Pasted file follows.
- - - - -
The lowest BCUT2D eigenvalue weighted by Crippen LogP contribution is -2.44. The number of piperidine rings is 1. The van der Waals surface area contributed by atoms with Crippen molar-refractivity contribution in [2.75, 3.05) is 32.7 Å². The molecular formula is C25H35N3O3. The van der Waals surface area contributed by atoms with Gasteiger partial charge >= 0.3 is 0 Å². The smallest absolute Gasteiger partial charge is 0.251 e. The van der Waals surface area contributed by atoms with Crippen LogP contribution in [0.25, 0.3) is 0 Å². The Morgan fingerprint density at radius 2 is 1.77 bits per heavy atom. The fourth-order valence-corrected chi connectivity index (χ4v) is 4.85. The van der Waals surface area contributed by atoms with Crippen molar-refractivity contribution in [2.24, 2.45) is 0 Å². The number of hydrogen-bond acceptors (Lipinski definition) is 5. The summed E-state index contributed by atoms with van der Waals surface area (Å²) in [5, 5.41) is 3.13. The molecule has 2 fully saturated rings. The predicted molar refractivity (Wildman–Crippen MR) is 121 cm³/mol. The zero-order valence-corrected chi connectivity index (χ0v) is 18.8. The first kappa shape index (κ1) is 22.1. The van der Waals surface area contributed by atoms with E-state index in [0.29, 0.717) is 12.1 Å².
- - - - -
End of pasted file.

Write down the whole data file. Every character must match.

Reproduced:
The lowest BCUT2D eigenvalue weighted by Crippen LogP contribution is -2.44. The number of piperidine rings is 1. The van der Waals surface area contributed by atoms with Crippen molar-refractivity contribution in [2.75, 3.05) is 32.7 Å². The molecular formula is C25H35N3O3. The van der Waals surface area contributed by atoms with Gasteiger partial charge >= 0.3 is 0 Å². The smallest absolute Gasteiger partial charge is 0.251 e. The van der Waals surface area contributed by atoms with Crippen LogP contribution in [0.25, 0.3) is 0 Å². The Morgan fingerprint density at radius 2 is 1.77 bits per heavy atom. The fourth-order valence-corrected chi connectivity index (χ4v) is 4.85. The van der Waals surface area contributed by atoms with Crippen molar-refractivity contribution in [2.24, 2.45) is 0 Å². The number of hydrogen-bond acceptors (Lipinski definition) is 5. The summed E-state index contributed by atoms with van der Waals surface area (Å²) in [5, 5.41) is 3.13. The molecule has 2 fully saturated rings. The predicted molar refractivity (Wildman–Crippen MR) is 121 cm³/mol. The zero-order valence-corrected chi connectivity index (χ0v) is 18.8. The first kappa shape index (κ1) is 22.1. The van der Waals surface area contributed by atoms with E-state index in [0.29, 0.717) is 12.1 Å².